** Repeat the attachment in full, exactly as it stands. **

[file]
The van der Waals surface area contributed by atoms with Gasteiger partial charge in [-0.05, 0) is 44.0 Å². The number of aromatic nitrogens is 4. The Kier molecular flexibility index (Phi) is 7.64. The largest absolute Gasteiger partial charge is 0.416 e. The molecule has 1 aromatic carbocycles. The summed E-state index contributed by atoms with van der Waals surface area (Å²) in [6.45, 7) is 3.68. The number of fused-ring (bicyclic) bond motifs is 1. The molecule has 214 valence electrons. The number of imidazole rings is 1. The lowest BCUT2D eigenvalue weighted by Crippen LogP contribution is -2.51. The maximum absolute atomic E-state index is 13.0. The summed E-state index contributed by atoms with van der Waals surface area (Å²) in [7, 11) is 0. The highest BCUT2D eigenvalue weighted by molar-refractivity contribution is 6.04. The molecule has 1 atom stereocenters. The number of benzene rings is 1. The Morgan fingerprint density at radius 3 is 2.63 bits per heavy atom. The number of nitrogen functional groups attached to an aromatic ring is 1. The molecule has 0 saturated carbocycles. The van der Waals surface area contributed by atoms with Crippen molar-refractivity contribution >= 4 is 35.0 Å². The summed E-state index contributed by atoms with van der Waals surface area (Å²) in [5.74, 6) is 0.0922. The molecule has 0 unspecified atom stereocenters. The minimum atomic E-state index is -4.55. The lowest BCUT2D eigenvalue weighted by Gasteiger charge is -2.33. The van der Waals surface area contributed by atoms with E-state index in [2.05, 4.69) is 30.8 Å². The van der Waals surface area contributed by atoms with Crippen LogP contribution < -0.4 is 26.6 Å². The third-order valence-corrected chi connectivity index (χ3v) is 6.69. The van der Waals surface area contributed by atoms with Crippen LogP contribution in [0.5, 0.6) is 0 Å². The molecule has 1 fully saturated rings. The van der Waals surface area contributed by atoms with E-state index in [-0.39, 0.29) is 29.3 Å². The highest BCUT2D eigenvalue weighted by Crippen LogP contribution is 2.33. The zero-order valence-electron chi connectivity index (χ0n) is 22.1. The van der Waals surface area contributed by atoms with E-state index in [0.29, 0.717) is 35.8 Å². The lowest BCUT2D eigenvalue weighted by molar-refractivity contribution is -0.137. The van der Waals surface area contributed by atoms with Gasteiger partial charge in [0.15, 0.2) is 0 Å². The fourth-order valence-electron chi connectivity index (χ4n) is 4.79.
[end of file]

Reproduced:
The van der Waals surface area contributed by atoms with Gasteiger partial charge in [-0.05, 0) is 44.0 Å². The number of aromatic nitrogens is 4. The Kier molecular flexibility index (Phi) is 7.64. The largest absolute Gasteiger partial charge is 0.416 e. The molecule has 1 aromatic carbocycles. The summed E-state index contributed by atoms with van der Waals surface area (Å²) in [6.45, 7) is 3.68. The number of fused-ring (bicyclic) bond motifs is 1. The molecule has 214 valence electrons. The number of imidazole rings is 1. The lowest BCUT2D eigenvalue weighted by Crippen LogP contribution is -2.51. The maximum absolute atomic E-state index is 13.0. The summed E-state index contributed by atoms with van der Waals surface area (Å²) in [7, 11) is 0. The highest BCUT2D eigenvalue weighted by molar-refractivity contribution is 6.04. The molecule has 1 atom stereocenters. The number of benzene rings is 1. The Morgan fingerprint density at radius 3 is 2.63 bits per heavy atom. The number of nitrogen functional groups attached to an aromatic ring is 1. The molecule has 0 saturated carbocycles. The van der Waals surface area contributed by atoms with Crippen molar-refractivity contribution >= 4 is 35.0 Å². The summed E-state index contributed by atoms with van der Waals surface area (Å²) in [5.74, 6) is 0.0922. The molecule has 0 unspecified atom stereocenters. The minimum atomic E-state index is -4.55. The lowest BCUT2D eigenvalue weighted by Gasteiger charge is -2.33. The van der Waals surface area contributed by atoms with E-state index in [2.05, 4.69) is 30.8 Å². The van der Waals surface area contributed by atoms with Crippen LogP contribution < -0.4 is 26.6 Å². The third-order valence-corrected chi connectivity index (χ3v) is 6.69. The van der Waals surface area contributed by atoms with Crippen LogP contribution in [0.5, 0.6) is 0 Å². The molecule has 1 fully saturated rings. The van der Waals surface area contributed by atoms with E-state index in [-0.39, 0.29) is 29.3 Å². The highest BCUT2D eigenvalue weighted by Crippen LogP contribution is 2.33. The zero-order valence-electron chi connectivity index (χ0n) is 22.1. The van der Waals surface area contributed by atoms with E-state index in [0.29, 0.717) is 35.8 Å². The lowest BCUT2D eigenvalue weighted by molar-refractivity contribution is -0.137. The van der Waals surface area contributed by atoms with Gasteiger partial charge in [0.15, 0.2) is 0 Å². The fourth-order valence-electron chi connectivity index (χ4n) is 4.79.